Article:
At the age of 28, Shohei Ohtani signed a 10 year / $700,000,000 contract with the Los Angeles Dodgers. Yes, he is talented, but talent is worthless without a vision, a plan & work ethic.

What system did he use to achieve such huge goals?

He used the Harada method which is very successful and popular in Japan. How did this come about?

Meet Takashi Harada.

He was a high school track & field coach at the worst school in Osaka, Japan. After years studying the world's best coaches, he created his own system. His school went from being dead last to the #1 school in Japan producing 13 gold medal winners during his span.

Shohei Ohtani studied under Mr. Suzuki who was a student of Harada's. Here is Shohei Otani's list of goals as well as his map of how to get there. What he has accomplished seems surreal & almost magical but it was planned all along.

The Harada Method, developed by Takashi Harada, is a system focused on fostering self-reliance and personal development. This method emphasizes individuals becoming highly skilled in a particular discipline, enabling them to make responsible decisions for themselves and the organizations they work for. The core principle of the Harada Method is to empower individuals to envision their future success through their own efforts, thereby instilling excitement and motivation for work.

Key components of the Harada Method include setting clear goals aligned with personal and organizational success, developing timelines for goal achievement, monitoring progress, analyzing past successes and failures, creating action plans, establishing daily routines to build new habits, and utilizing coaching and mentoring to support growth.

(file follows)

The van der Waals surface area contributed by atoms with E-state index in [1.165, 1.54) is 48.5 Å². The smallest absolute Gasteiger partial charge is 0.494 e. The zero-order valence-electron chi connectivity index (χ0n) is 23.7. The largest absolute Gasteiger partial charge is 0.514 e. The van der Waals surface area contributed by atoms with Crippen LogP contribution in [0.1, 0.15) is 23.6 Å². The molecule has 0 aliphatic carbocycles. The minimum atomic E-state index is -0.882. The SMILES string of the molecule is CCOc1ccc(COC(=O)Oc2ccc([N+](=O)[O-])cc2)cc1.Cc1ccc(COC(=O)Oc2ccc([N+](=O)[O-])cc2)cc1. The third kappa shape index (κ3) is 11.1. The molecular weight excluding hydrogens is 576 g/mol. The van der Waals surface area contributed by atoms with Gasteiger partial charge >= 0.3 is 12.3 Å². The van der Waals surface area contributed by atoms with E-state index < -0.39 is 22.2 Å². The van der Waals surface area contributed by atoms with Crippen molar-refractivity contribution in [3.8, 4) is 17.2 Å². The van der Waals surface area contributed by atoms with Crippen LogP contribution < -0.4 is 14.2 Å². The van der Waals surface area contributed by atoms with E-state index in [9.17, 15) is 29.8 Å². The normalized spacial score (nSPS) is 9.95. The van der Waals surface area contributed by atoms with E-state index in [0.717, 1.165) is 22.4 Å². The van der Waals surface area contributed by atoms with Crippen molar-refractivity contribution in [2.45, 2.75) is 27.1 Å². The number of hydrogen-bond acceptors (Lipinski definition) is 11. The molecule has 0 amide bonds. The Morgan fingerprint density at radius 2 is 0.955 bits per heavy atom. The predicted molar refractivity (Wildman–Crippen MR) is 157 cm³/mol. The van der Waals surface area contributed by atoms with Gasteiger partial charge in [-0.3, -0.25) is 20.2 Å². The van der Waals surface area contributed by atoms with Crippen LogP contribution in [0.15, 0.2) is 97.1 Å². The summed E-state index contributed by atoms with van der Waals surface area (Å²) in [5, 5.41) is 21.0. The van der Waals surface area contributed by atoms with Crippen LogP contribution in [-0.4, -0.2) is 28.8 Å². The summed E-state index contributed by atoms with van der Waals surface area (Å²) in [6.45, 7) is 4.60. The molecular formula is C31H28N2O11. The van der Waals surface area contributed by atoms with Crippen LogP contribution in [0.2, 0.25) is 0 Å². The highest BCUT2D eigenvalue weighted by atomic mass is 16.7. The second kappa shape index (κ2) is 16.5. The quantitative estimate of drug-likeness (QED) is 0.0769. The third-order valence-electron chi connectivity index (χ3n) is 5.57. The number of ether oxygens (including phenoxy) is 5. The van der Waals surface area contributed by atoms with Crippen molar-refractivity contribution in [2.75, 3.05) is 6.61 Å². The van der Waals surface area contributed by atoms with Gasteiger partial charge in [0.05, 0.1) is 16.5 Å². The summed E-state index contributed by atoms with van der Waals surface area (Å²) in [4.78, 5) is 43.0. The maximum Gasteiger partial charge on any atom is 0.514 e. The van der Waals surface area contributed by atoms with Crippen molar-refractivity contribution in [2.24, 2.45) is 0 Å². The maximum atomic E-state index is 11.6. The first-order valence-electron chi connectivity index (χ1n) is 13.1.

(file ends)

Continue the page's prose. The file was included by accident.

The Harada Method has been successfully applied in various contexts, including sports coaching and business management. It has been recognized as an effective tool for developing highly skilled workers essential for the future of industries. By instilling self-reliance and providing individuals with the tools to achieve their goals, the Harada Method aims to drive personal and professional success.

Individuals interested in implementing the Harada Method can benefit from online training courses designed to teach the principles of self-reliance, goal setting, and personal development. The method has been widely adopted in Japan and is now being introduced to English-speaking businesses worldwide through certification programs and coaching services.

Overall, the Harada Method offers a structured approach to personal growth and goal achievement by empowering individuals to take ownership of their lives, develop essential skills, and strive for excellence in both personal and professional endeavors.

What are the Key Principles of the Harada Method?

The key principles of the Harada Method, a management and self-development approach, include:

1. Self-Management: Individuals are encouraged to take responsibility for their own work and personal development. They set their own goals and are accountable for achieving them.